The introduction of the Sustainable Finance Disclosure Regulation (SFDR) is seen as one of the key milestones for the accomplishment of the EU action plan for financing sustainable growth.
Even as the technical standards for the full implementation of this regulation are not in place yet, it is worthwhile to analyse how fund promoters and investors act with regard to fund launches and investments under the new SFDR classifications according to the articles 6, 8, and 9.
While the former can be measured by the number of funds (primary share classes) classified as article 6, 8, or 9 compliant, while the latter can be measured by the estimated net flows in each of the categories.
To analyse if and how the SFDR regulation has been adopted by fund promoters and investors, we will shed a light on those funds which have been launched in a European domicile between 1 January 2021, and 30 September 2021.
According to the Refinitiv Lipper database, there were 10,026 newly launched funds in Europe over the course first nine months of 2021. 1,805 of these products were primary share classes, while 8,221 were so-called convenience share classes. Even as the fund flow analysis will examine the flows for all share classes, the main focus for fund launches is on the primary share classes, as these represent the number of newly launched portfolios.
Number of fund launches in Europe (01.01. – 30.09.2021)
As equity funds are the largest asset type in the European fund industry, it is not surprising that equity funds witnessed the highest number of primary fund launches (781) over the course of the first nine months of 2021. Mixed-assets funds witnessed the launch of 507 new primary share classes, followed by bond funds (327), alternative UCITS funds (88), “other” (43), money market products (32), commodities funds (14), and real estate funds (13).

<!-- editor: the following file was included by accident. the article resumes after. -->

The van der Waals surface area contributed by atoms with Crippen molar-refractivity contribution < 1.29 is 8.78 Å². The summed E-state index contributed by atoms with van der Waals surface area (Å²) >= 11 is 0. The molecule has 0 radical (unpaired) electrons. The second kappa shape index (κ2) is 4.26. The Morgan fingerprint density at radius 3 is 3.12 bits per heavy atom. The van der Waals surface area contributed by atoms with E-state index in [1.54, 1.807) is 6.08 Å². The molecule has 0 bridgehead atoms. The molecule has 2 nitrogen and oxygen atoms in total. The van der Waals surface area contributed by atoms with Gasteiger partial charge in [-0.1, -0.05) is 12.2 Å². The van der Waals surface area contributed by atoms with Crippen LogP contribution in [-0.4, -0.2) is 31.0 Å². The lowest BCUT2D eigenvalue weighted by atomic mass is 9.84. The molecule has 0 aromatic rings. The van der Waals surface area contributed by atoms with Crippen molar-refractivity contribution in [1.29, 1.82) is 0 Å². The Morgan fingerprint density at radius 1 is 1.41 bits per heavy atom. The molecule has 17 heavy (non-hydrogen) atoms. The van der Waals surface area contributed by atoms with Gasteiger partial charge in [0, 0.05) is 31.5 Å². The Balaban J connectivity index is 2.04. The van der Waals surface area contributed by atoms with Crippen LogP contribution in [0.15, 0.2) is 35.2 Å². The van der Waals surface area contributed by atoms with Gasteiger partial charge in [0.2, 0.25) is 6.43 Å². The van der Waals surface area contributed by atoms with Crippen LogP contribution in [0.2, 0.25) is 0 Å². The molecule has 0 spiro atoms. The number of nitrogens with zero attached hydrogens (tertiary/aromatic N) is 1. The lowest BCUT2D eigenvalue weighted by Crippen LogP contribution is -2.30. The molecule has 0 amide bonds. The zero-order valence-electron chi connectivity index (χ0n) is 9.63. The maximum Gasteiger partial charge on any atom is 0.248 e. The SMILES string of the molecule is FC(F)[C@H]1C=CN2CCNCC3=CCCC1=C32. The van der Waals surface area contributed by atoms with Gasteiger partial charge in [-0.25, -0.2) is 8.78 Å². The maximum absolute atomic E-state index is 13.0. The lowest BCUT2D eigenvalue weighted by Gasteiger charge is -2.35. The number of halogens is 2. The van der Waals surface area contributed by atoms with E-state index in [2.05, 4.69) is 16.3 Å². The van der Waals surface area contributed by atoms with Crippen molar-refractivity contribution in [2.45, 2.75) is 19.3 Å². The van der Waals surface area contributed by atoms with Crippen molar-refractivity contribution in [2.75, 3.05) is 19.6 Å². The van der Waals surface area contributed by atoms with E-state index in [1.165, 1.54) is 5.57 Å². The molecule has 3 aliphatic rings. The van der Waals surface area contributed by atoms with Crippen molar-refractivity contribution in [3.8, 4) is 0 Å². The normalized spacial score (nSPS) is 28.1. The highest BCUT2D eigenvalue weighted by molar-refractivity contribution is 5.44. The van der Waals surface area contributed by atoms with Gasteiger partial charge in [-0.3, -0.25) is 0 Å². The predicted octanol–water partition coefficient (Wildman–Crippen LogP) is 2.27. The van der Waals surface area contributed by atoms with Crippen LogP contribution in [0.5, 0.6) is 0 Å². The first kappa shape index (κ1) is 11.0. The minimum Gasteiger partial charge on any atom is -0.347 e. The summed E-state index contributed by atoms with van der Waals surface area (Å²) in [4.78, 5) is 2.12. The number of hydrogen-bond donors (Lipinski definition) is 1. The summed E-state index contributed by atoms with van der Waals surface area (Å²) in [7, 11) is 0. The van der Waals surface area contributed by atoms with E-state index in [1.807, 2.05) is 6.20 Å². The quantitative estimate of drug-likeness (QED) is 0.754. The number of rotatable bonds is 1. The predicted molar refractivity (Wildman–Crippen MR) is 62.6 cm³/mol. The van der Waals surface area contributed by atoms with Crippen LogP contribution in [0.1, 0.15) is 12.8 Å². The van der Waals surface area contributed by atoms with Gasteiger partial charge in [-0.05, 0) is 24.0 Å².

Surprisingly, the highest number of fund launches for all asset types (786) can be found in the category not reported. Given the fact that the industry is still lacking the technical standards for the implementation of the regulation, this might be an objective of change.
Nevertheless, the majority of newly launched funds is classified under one of the three articles (1,019). Within this group the highest number of funds is classified under article 6 (467), followed by funds classified under article 8 (421), and article 9 (131).
Contrary to the public discussions by market observers, these numbers show that the fund industry is still launching more conventional, rather than ESG-related, products. Therefore, it is worthwhile to analyse the categories that are preferred by investors.
European investors invested a total of €184.9 bn in funds and ETFs that were launched after December 31, 2020. Mutual funds and ETFs categorized as article 6-compliant enjoyed the highest inflows (+€63.9bn), followed by article 8-compliant products (+€58.2bn), products that have not reported their status (+€53.3bn), and article 9-compliant mutual funds and ETFs (+€9.4bn).
Market share of fund flows by SFDR Classification (01.01. – 30.09.2021)
In more detail, equity products enjoyed the highest inflows (+€75.6bn), followed by bond products (+€55.2bn), mixed-assets products (+€41.7bn), alternative UCITS products (+€8.1bn), money market products (+€3.2bn), “other” products (+€500m), commodities products (+€400m), and real estate products (+€100m).
Given the current discussions around sustainability in general and sustainable investing in particular, it is somewhat surprising that newly launched funds which have not reported their SFDR status yet enjoyed the highest inflows (+€25.5bn) in the equity segment. With regard to this, it is noteworthy that funds which are domiciled outside the EU have no obligation to report their SFDR status as long as they are not distributed in the EU.
Fund flows by asset type and SFDR classification year to date (in bn EUR)
Funds which are compliant with article 6 enjoyed the highest inflows (+€22.3bn) in the bond (+€22.3bn) and money market (+€1.4bn) segment, while funds compliant with article eight (+€17.2bn) were leading the fund flows table for mixed-assets funds. With regard to the market exposure of the asset classes, it was no surprise that the highest inflows for alternative UCITS funds (+€5.5bn), “other” funds (+€300m), commodities products (+€200m), and real estate funds (+€100m) occurred in products that have not reported their status so far.
These figures show that investors prefer newly launched funds with lower ESG standards. This could also be in the interest of fund promoters, as non-ESG funds require less effort from a fund management perspective, since they do not have to integrate ESG data into the asset management processes of the respective funds and can therefore have lower operating costs.